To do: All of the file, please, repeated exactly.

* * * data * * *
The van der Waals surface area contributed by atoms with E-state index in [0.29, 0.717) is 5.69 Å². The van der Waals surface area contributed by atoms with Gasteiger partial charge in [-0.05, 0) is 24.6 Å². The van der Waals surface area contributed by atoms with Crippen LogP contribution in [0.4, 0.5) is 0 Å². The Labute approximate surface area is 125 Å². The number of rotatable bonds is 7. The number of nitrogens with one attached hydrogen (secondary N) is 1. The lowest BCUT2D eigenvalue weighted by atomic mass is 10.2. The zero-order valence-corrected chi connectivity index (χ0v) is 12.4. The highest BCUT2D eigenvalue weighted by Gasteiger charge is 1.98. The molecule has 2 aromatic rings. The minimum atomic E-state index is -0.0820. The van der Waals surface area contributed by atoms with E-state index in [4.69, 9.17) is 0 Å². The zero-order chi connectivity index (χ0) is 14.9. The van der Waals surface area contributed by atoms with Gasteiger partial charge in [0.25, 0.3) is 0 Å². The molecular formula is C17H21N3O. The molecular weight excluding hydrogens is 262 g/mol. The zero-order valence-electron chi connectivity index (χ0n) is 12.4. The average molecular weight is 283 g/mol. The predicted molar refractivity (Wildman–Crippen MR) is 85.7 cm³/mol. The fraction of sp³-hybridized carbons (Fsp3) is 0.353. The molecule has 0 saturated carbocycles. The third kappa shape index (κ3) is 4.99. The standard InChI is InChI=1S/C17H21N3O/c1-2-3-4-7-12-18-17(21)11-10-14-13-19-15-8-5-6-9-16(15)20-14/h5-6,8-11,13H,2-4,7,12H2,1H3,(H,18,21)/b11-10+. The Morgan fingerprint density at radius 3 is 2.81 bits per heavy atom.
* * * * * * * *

The van der Waals surface area contributed by atoms with E-state index in [0.29, 0.717) is 5.69 Å². The van der Waals surface area contributed by atoms with Gasteiger partial charge in [-0.05, 0) is 24.6 Å². The van der Waals surface area contributed by atoms with Crippen LogP contribution in [0.4, 0.5) is 0 Å². The Labute approximate surface area is 125 Å². The number of rotatable bonds is 7. The number of nitrogens with one attached hydrogen (secondary N) is 1. The lowest BCUT2D eigenvalue weighted by atomic mass is 10.2. The zero-order valence-corrected chi connectivity index (χ0v) is 12.4. The highest BCUT2D eigenvalue weighted by Gasteiger charge is 1.98. The molecule has 2 aromatic rings. The minimum atomic E-state index is -0.0820. The van der Waals surface area contributed by atoms with E-state index in [4.69, 9.17) is 0 Å². The zero-order chi connectivity index (χ0) is 14.9. The van der Waals surface area contributed by atoms with Gasteiger partial charge in [0.25, 0.3) is 0 Å². The molecular formula is C17H21N3O. The molecular weight excluding hydrogens is 262 g/mol. The zero-order valence-electron chi connectivity index (χ0n) is 12.4. The average molecular weight is 283 g/mol. The predicted molar refractivity (Wildman–Crippen MR) is 85.7 cm³/mol. The fraction of sp³-hybridized carbons (Fsp3) is 0.353. The molecule has 0 saturated carbocycles. The third kappa shape index (κ3) is 4.99. The standard InChI is InChI=1S/C17H21N3O/c1-2-3-4-7-12-18-17(21)11-10-14-13-19-15-8-5-6-9-16(15)20-14/h5-6,8-11,13H,2-4,7,12H2,1H3,(H,18,21)/b11-10+. The Morgan fingerprint density at radius 3 is 2.81 bits per heavy atom.